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Gold Up, Gold Down

The enduring popularity of gold as an investment has to do with its tangible nature. Unlike a stock or a bond, you can feel and touch golden coins and larger ingots. The problem with such tangible assets, of course, is that there is nothing alive about them; that is, there is no claim on the fruits produced by the labor of thousands of workers, in the form of dividends or growth of the enterprise. As Warren Buffett famously pointed out, if you owned all the world’s gold, you could mainly polish it and admire it in your front yard.

Even so, with all the uncertainty in the Middle East, Brexit and the tumultuous U.S. election, investors piled into gold this year, and have been rewarded with roughly 18% returns so far. Alas, they are now learning that gold is one of the most volatile of all assets. Prices have fallen dramatically in the last month, including a 4.5% drop in one week alone. (See chart.)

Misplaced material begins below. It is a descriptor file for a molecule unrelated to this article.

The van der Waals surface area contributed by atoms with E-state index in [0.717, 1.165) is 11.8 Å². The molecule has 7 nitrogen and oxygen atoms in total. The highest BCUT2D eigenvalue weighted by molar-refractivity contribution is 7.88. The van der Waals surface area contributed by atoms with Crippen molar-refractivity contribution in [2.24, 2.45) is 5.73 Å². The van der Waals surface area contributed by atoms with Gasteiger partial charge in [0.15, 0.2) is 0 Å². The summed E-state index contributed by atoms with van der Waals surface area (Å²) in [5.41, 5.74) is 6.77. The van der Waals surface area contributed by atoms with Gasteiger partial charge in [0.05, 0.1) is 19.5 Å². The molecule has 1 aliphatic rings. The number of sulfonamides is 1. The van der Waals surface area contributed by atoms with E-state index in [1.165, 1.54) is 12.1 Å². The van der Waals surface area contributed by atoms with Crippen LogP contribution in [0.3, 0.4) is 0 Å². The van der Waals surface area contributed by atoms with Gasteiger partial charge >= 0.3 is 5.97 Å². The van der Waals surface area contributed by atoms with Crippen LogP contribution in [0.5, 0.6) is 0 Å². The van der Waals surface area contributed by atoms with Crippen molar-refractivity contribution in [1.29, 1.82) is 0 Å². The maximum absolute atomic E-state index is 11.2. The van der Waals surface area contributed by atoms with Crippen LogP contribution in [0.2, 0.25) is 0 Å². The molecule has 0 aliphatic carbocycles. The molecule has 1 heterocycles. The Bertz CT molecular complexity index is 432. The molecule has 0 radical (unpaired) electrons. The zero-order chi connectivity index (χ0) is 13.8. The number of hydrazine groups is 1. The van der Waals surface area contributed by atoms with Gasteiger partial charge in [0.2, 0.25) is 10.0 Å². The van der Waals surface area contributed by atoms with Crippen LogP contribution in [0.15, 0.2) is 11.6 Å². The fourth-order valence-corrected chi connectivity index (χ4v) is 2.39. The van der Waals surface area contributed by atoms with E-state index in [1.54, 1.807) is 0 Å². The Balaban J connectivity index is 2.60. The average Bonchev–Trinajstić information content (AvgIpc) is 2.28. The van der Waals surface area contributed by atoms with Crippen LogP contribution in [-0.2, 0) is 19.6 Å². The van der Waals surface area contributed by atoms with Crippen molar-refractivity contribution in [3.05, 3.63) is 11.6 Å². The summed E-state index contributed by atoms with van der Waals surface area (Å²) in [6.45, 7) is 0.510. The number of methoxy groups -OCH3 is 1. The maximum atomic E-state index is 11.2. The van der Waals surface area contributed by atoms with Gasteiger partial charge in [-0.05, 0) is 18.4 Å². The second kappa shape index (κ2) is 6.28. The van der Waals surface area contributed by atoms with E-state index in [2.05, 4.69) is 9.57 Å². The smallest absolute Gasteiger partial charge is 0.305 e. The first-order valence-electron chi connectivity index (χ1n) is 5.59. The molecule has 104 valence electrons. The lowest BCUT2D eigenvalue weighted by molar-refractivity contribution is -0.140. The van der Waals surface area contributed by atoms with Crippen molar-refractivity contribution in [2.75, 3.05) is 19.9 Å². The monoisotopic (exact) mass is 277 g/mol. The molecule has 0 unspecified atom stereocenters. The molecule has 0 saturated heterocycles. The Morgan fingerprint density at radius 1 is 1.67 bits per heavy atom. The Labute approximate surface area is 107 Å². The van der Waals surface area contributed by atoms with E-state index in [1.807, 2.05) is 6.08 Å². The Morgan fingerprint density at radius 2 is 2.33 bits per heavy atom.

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Experts are saying that if the Federal Reserve Board raises interest rates, that could trigger a further plunge, since investors could park their money in relatively safe investments which (unlike the recent past) paid returns. Gold was competitive with bonds when bonds (like gold) were paying nothing. We may be about to see what happens when there’s a difference in yield.

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